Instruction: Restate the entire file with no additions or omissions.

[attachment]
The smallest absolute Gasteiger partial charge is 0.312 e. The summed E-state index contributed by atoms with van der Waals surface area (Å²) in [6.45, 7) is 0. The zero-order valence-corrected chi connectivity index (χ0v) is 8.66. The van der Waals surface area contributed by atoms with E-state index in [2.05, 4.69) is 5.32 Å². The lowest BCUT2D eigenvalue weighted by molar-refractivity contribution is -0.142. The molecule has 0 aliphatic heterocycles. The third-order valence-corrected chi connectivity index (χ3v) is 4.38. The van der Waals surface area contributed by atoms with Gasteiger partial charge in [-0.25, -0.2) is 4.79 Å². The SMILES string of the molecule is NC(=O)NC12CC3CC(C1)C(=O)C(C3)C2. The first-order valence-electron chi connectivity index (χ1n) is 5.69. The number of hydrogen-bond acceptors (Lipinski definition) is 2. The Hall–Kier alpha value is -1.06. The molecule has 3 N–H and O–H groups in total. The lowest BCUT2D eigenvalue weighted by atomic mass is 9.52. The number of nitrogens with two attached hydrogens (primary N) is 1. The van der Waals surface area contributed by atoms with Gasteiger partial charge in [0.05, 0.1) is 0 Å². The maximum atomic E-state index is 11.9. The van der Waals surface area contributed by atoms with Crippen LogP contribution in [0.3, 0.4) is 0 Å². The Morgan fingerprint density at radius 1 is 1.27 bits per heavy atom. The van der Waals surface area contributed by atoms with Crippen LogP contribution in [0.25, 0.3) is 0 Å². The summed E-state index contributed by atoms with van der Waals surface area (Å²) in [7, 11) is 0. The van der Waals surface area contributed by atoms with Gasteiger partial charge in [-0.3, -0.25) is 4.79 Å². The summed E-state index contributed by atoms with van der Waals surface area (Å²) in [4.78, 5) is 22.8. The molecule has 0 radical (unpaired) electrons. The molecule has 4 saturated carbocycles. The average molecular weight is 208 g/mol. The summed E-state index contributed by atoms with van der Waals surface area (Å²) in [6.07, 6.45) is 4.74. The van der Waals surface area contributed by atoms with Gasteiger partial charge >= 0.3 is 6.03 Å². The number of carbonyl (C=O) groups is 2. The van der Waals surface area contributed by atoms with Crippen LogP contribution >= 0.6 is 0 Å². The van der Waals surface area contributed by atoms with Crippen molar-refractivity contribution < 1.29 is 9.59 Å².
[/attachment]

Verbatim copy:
The smallest absolute Gasteiger partial charge is 0.312 e. The summed E-state index contributed by atoms with van der Waals surface area (Å²) in [6.45, 7) is 0. The zero-order valence-corrected chi connectivity index (χ0v) is 8.66. The van der Waals surface area contributed by atoms with E-state index in [2.05, 4.69) is 5.32 Å². The lowest BCUT2D eigenvalue weighted by molar-refractivity contribution is -0.142. The molecule has 0 aliphatic heterocycles. The third-order valence-corrected chi connectivity index (χ3v) is 4.38. The van der Waals surface area contributed by atoms with Gasteiger partial charge in [-0.25, -0.2) is 4.79 Å². The SMILES string of the molecule is NC(=O)NC12CC3CC(C1)C(=O)C(C3)C2. The first-order valence-electron chi connectivity index (χ1n) is 5.69. The number of hydrogen-bond acceptors (Lipinski definition) is 2. The Hall–Kier alpha value is -1.06. The molecule has 3 N–H and O–H groups in total. The lowest BCUT2D eigenvalue weighted by atomic mass is 9.52. The number of nitrogens with two attached hydrogens (primary N) is 1. The van der Waals surface area contributed by atoms with Gasteiger partial charge in [0.05, 0.1) is 0 Å². The maximum atomic E-state index is 11.9. The van der Waals surface area contributed by atoms with Crippen LogP contribution in [0.3, 0.4) is 0 Å². The Morgan fingerprint density at radius 1 is 1.27 bits per heavy atom. The van der Waals surface area contributed by atoms with Crippen LogP contribution in [0.25, 0.3) is 0 Å². The summed E-state index contributed by atoms with van der Waals surface area (Å²) in [7, 11) is 0. The van der Waals surface area contributed by atoms with Gasteiger partial charge in [-0.3, -0.25) is 4.79 Å². The summed E-state index contributed by atoms with van der Waals surface area (Å²) in [4.78, 5) is 22.8. The molecule has 0 radical (unpaired) electrons. The molecule has 4 saturated carbocycles. The average molecular weight is 208 g/mol. The summed E-state index contributed by atoms with van der Waals surface area (Å²) in [6.07, 6.45) is 4.74. The van der Waals surface area contributed by atoms with Gasteiger partial charge >= 0.3 is 6.03 Å². The number of carbonyl (C=O) groups is 2. The van der Waals surface area contributed by atoms with Crippen LogP contribution >= 0.6 is 0 Å². The van der Waals surface area contributed by atoms with Crippen molar-refractivity contribution < 1.29 is 9.59 Å².